- New Castle: Oak Knoll Press, 2015.
- tall 8vo
- cloth, dust jacket
- 208 pages
- ISBN: 1584563362
- ISBN: 9781584563365
Price: $55.00 other currencies
Order Nr. 119715
"Sumptuously illustrated, skillfully printed, and well documented."
-- Jeffrey Mifflin, Printing History, Winter 2017
"Thompson describes this phenomenon in England, the United States and France; it is an account awash with quotations that reveal how varied and contradictory views of the subject were."
-- Sebastian Carter, TLS
"Thompson has managed to cover a vast amount of material in a fairly short space, and has done it gracefully and congenially. ... Aesthetic Tracts is an interesting and thoughtful book."
-- Crispin Elstead, Papers of the Bibliographical Society of Canada
In the late nineteenth century, writers, artists, and bibliophiles expended great thought and energy on books as a category of things that might be made to express, by their very physical appearance, aesthetic ideals and personal visions. Books, like other artifacts produced in the then new industrial system, implicitly raised questions about their cultural status as objects and the role of aesthetics in designing them. Aesthetic Tracts takes its title from a phrase used in a lecture by Sarah Wyman Whitman, the prolific Boston book cover designer. In 1894 Whitman asserted that designers ought to accept the challenge posed by mass-produced cloth-covered books and transform them into physical manifestos.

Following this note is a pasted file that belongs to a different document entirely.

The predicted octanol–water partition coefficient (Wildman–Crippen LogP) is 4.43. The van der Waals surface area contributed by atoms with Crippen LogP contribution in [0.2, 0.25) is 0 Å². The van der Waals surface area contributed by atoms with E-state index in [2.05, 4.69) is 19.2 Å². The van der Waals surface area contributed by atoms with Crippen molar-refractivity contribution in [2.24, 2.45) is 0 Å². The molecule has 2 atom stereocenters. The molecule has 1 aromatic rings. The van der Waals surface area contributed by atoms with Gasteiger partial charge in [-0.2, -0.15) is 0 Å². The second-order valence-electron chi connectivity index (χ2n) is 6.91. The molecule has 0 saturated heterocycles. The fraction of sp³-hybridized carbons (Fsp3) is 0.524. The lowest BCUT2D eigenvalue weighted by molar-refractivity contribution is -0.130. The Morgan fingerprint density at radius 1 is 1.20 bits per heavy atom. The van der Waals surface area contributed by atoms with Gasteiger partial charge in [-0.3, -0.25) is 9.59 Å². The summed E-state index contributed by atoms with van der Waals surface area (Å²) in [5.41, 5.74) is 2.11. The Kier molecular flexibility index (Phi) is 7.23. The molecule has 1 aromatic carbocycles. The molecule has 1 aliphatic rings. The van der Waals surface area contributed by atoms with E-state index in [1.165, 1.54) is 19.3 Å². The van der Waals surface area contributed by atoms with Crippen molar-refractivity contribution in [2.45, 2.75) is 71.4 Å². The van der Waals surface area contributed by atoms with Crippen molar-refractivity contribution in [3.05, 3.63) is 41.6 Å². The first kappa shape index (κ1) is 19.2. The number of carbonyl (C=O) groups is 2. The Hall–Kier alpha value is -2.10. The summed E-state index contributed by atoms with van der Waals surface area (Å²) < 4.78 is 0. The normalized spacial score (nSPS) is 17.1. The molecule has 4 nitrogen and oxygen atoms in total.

The present volume, drawing on examples from France, Great Britain, and the United States, shows how designers, ranging from poets like Gabriel Dante Rossetti and Stephane Mallarme, from artists like James McNeil Whistler and Eugene Grasset, and from binders like T.J. Cobden- Sanderson and Marius Michel, sought to craft book designs that were beautiful but also eloquent expressions of individual artistry. Although many bibliophiles decried the deterioration of book production and some joined the"revival of printing" movement, not all designers wished to create books as objects of material beauty. Printer-publishers Edouard Pelletan, Walter Biggar Blaikie, and Theodore Low De Vinne insisted instead on the preeminence of the text.
Aesthetic Tracts shows how new theories of design, including the introduction of Japanese artistic principles, new printing technology, the emergence of the consumer society, the transformation in the publishing industry, and the influence of international expositions, worked to change the idea of the book at the fin de siecle. With 16 color plates, 50 black-and-white illustrations, bibliography, and index.